The Salvadoran War lasted 12 horrific years (1979-1992), during which time civilians were terrorized by death squads and children were recruited to be soldiers. More than 75,000 were killed and among the 500,000 who fled the country were the parents of Oscar Rene Carnejo. The artist’s White Flag: Salvadoran Remnants is on view at the Bernstein Gallery, Woodrow Wilson School, Princeton University, through April 7, with a reception Friday, March 10, 6 p.m. Carnejo will give a talk, followed by remarks by former Washington Post award-winning bureau chief for Latin America Charles Krause.
Born in Houston, Texas, in 1982, Carnejo’s woodblock prints and constructions alternate between abstraction and historical realism. The Salvadoran Civil War was what he calls his parents’ war, and yet the second-generation after effects—and being torn between two cultures—is very much his own.
Growing up, Spanish was spoken exclusively in his home and English was spoken in school, but nobody ever talked about why the family left El Salvador. “They were traumatized and wanted to leave it in the past,” he recounts from his home in Brooklyn.
“I didn’t find out it about until I was 19.” After the attacks on September 11, he began asking questions. “I cared for the first time about history and became extremely obsessed about U.S. policy in Latin America.” With access to the NYU archives, “I started seeing images of the living conditions my parents left. It’s pretty outrageous—I’m only one generation removed and I didn’t know about this, and it’s why I’m here.”
Even as his curiosity grew, Carnejo’s parents were reluctant to answer questions, but he persisted and bits and pieces came out. His parents, who had to work since childhood for family sustenance, had to leave school because students were labeled dissidents and insurgents. “They lost their friends and their teachers, until the atmosphere was so polarized they had to leave the country.”
But living in the U.S., “we developed a relationship to labor at a young age—we were all on the same team to make the household run, working with my mom to help her clean houses and then with my dad in construction. We were raising ourselves as my parents worked two to three jobs. It was a constant struggle, staying in school and focusing while taking care of the house and paying bills.”
When Oscar was 12, the family took a trip to his ancestral village, where he saw houses made of mud and straw. It made him realize the privileges he had taken for granted, but he enjoyed being on farms with animals and being with his family in this context. “There was a body language here, a relinking, that I hadn’t experienced in the U.S.”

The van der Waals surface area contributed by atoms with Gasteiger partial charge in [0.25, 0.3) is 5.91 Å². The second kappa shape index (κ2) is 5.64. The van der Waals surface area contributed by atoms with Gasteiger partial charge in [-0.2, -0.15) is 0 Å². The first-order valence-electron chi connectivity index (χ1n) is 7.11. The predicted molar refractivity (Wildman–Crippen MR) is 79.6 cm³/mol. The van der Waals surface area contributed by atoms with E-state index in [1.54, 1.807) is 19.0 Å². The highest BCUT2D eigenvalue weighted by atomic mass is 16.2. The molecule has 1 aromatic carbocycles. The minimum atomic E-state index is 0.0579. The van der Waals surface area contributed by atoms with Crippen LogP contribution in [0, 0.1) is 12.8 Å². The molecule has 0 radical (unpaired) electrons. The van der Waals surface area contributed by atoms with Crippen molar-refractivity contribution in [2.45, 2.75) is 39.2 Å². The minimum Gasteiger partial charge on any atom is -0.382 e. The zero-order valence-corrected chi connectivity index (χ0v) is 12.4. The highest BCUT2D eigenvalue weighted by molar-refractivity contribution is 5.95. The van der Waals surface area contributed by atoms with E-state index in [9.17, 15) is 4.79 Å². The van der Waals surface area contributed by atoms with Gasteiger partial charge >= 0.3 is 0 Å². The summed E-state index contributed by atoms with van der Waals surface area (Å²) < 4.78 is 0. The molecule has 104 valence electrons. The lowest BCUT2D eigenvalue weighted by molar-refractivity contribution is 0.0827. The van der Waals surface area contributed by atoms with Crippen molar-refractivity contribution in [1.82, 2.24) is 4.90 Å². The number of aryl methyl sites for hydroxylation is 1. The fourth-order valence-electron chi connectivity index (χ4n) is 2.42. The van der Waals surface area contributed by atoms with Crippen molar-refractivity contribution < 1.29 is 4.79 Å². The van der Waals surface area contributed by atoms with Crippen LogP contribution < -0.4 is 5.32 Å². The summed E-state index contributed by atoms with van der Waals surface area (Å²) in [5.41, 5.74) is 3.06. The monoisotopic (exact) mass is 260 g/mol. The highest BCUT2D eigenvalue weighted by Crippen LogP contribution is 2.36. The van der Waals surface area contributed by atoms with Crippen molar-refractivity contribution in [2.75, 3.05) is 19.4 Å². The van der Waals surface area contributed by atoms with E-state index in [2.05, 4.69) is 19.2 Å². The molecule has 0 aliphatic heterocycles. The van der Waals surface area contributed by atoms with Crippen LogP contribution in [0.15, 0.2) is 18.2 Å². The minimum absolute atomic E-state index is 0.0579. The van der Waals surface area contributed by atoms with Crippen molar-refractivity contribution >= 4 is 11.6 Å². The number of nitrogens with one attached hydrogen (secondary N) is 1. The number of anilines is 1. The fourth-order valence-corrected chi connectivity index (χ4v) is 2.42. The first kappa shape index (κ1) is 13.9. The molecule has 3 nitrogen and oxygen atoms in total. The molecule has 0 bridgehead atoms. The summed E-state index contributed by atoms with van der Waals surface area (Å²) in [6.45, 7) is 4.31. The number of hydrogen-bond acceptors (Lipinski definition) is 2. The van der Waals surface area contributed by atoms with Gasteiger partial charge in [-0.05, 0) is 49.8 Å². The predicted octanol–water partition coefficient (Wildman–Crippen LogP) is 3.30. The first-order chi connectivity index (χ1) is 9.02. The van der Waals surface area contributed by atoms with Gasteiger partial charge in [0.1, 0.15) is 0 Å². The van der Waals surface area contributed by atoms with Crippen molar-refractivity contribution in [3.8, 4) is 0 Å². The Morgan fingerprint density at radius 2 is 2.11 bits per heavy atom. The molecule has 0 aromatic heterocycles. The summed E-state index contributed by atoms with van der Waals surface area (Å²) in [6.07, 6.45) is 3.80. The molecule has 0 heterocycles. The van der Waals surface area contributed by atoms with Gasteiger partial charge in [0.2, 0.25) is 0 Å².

Encouraged by high school teachers who recognized his artistic gifts, he applied to a pre-college, six-week summer program at the Rhode Island School of Design, earning a scholarship to cover tuition, housing, food and supplies.
His parents did not want him to go. “’Who would give you anything for free?’” they asked. “’How are you going to make a living—you can’t eat the drawings.’ So I had to go against their will.”
The only thing the scholarship didn’t cover was airfare, for which he sold drawings. Once there, “I I knew I wanted to do this for the rest of my life. I hunkered down to focus on developing myself as an artist.” He went to Cooper Union, getting awards and recognition that helped to build his confidence.
One of his mentors at Cooper Union told him that history is made every day. “A building can blow up,” the mentor said. Indeed that day, Sept. 11, a building blew up. “I questioned my role as an artist. It was an existential crisis: How can I be in the studio when these things are going on?” He applied for grants to take his ideas out of the studio and into practice. This included a trip to Mexico in 2004, renovating an abandoned space and co-founding the Latin American Community Art Project, a cultural center where artists could connect to the community through workshops.
With the help of a William Randolph Hearst Scholarship, he returned to the village where his mother grew up and turned her house into a residency for the Latin American Community Art Project, offering free studio space and art classes for the immediate community. This was followed by a Fulbright Scholarship that enabled him to spend a year-and-a-half bringing in international artists to exchange ideas with local artists and set up a print shop.
In 2008, Carnejo returned to the U.S. to attend the MFA program at Yale. His career has included the creation of exhibition-themed workshops at the Contemporary Art Museum in Houston; coordinating the fresco apprentice program at the Skowhegan School in Maine; teaching advanced drawing at Cooper Union; and giving tours of the Studio Museum of Harlem. “If I had my way, I’d still be in El Salvador,” he says.
“I always felt American but discriminated against because I came from another place. Yet recognizing myself as American, I was not welcome when I returned home, where my parents are from. Political refugees are escaping violence at home, or an economic situation where they can’t sustain their family. Now, it’s almost as if what many immigrants were escaping they are facing here. No one wants to leave home and risk their lives. They are doing the work no one here wants to do. If this country wants to stop immigration, pay a fair wage and someone will do the job.”
White Flag: Salvadoran Remnants, artwork by Oscar Rene Cornejo, is on view at the Bernstein Gallery, Woodrow Wilson School, Princeton University, through April 7, with a reception on Friday, March 10, 6 p.m.
The Artful Blogger is written by Ilene Dube and offers a look inside the art world of the greater Princeton area. Ilene Dube is an award-winning arts writer and editor, as well as an artist, curator and activist for the arts.